Turk Diggler is looking for love, and one Calgary city councillor is wondering whether to play matchmaker.
Sightings of the lone male turkey with brown and grey feathers and a red wattle began about a year ago in Calgary’s Ramsay neighbourhood southeast of downtown.
Residents theorize the bird escaped from an agricultural event at the Stampede Grounds down the hill.
Some refer to him simply as Turk. In city councillor Gian-Carlo Carra’s household at least, he’s called Turk Diggler, an apparent play on the fictional porn star Dirk Diggler.
Until recently, Turk seemed content to stick around Ramsay.
“What’s happening now is Turk Diggler is ranging far afield,” said Carra.
He has shown up in Carra’s neighbourhood of Inglewood, right next to Ramsay. Police Const. Chris Martin was also out on patrol two weeks ago and snapped photos of the bird meandering around the Beltline area.
This week, the turkey was peering at windows of the Eau Claire YMCA.
“What seems apparent is that Turk Diggler is looking for a mate, because he seems very pre-occupied with staring lovingly at his own reflection in any surface that reflects him — a window or a sheet of plate steel,” Carra said.
“I’m absolutely convinced that mine is not the only household where Turk Diggler becomes a topic of delighted dinner time conversation. And I think everyone would be very interested in the next chapter of Turk Digger’s life if it involved a happy family.”
Carra is wondering: “Can we hook him up? Can we get him a girlfriend?”
He said he plans to reach out to Alberta Fish and Wildlife to ask whether that makes sense.
The department said in a statement that officers respond to public safety concerns involving wildlife, which does not apply to Turk.
Carra has also asked his neighbour, biologist Brian Keating, for advice. Keating creates nature films and podcasts through a not-for-profit he co-founded, Great Big Nature, and regularly discusses wildlife on CBC Calgary.
Keating said Turk is a wild turkey that seems to have been hand-raised.
“That’s why it’s so friendly,” he said.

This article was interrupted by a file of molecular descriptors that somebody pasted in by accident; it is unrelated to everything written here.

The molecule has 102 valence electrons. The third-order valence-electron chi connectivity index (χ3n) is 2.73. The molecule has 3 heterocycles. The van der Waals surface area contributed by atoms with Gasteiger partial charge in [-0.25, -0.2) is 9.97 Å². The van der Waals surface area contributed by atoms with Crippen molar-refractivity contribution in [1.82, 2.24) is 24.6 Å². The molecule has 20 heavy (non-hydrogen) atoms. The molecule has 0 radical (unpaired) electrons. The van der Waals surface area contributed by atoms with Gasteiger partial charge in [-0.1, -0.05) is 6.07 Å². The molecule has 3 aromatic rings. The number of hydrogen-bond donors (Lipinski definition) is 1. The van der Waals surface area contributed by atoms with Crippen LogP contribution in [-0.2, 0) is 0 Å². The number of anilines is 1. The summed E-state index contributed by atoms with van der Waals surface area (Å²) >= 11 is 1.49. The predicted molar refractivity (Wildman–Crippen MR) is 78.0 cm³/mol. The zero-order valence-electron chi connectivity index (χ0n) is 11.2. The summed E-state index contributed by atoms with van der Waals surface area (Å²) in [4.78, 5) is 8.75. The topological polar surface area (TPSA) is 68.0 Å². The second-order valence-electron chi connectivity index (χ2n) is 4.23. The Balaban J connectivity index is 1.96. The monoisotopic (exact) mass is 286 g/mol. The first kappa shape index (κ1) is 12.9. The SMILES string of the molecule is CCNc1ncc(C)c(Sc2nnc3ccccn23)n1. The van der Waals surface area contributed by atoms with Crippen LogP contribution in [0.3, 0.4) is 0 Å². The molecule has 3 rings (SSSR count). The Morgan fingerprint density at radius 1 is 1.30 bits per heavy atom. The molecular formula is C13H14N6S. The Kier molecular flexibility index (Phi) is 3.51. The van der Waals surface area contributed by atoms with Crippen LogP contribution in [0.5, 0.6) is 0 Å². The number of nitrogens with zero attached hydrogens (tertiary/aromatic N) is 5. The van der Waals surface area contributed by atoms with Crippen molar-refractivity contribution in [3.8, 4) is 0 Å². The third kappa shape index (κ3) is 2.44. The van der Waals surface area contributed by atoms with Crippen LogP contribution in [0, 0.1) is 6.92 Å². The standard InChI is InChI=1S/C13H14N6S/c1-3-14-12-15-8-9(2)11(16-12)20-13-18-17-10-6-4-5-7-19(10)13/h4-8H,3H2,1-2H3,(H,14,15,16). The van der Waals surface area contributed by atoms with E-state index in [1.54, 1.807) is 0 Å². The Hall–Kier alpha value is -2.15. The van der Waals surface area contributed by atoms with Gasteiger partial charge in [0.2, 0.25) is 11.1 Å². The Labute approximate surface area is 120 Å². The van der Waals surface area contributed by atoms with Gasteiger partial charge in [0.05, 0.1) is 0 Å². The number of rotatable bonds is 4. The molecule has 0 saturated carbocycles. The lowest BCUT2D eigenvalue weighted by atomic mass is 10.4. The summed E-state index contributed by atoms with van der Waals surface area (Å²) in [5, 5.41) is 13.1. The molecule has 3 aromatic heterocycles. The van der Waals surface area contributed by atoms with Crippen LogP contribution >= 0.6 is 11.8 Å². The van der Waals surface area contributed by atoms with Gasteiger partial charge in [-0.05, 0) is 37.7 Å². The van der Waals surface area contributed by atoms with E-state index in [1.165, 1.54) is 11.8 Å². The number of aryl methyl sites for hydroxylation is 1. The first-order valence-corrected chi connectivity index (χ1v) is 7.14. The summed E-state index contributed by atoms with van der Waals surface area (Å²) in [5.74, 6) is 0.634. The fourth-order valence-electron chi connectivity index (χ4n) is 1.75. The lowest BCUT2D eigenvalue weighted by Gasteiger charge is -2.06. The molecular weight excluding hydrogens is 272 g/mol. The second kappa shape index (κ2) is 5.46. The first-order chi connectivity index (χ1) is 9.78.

“I’m amazed that it has survived over the winter just because the city’s a dangerous place for an animal that tastes as good as a turkey to be wandering around.”
Keating said spring is when a turkey’s hormones begin to kick in.
“This is the breeding season and Turk is looking for a girl,” he said. “The juvenile delinquent in me says, ‘Yeah, let’s get him a girl.’”
He said it should be possible to procure a female turkey from a breeder in Alberta.
And Turk has a lot going for him as a potential suitor.
“His plumage is glistening with all kinds of iridescent colours. His wattle is excellent — it’s a beautiful red colour,” said Keating.
If he were wooing a female, Keating said Turk would put on quite a show.
“He would spread his tail. He would strut in front of her. He would give all kinds of gobbles.”
The deed itself would be done in just a moment.
But Keating questions whether it’s ethical to bring another bird into the mix. It’s a surprise that Turk has survived this long, and he’s not sure a mate or offspring would be as lucky.
“Are you just condemning a bird to death?”
Letting the season go by without a mate is no big deal for Turk, said Keating.
“He’ll just live another year and he’ll do it all again next year, looking for a girl.
“I think we should just enjoy Turk for who he is and what he is.”
Lauren Krugel, The Canadian Press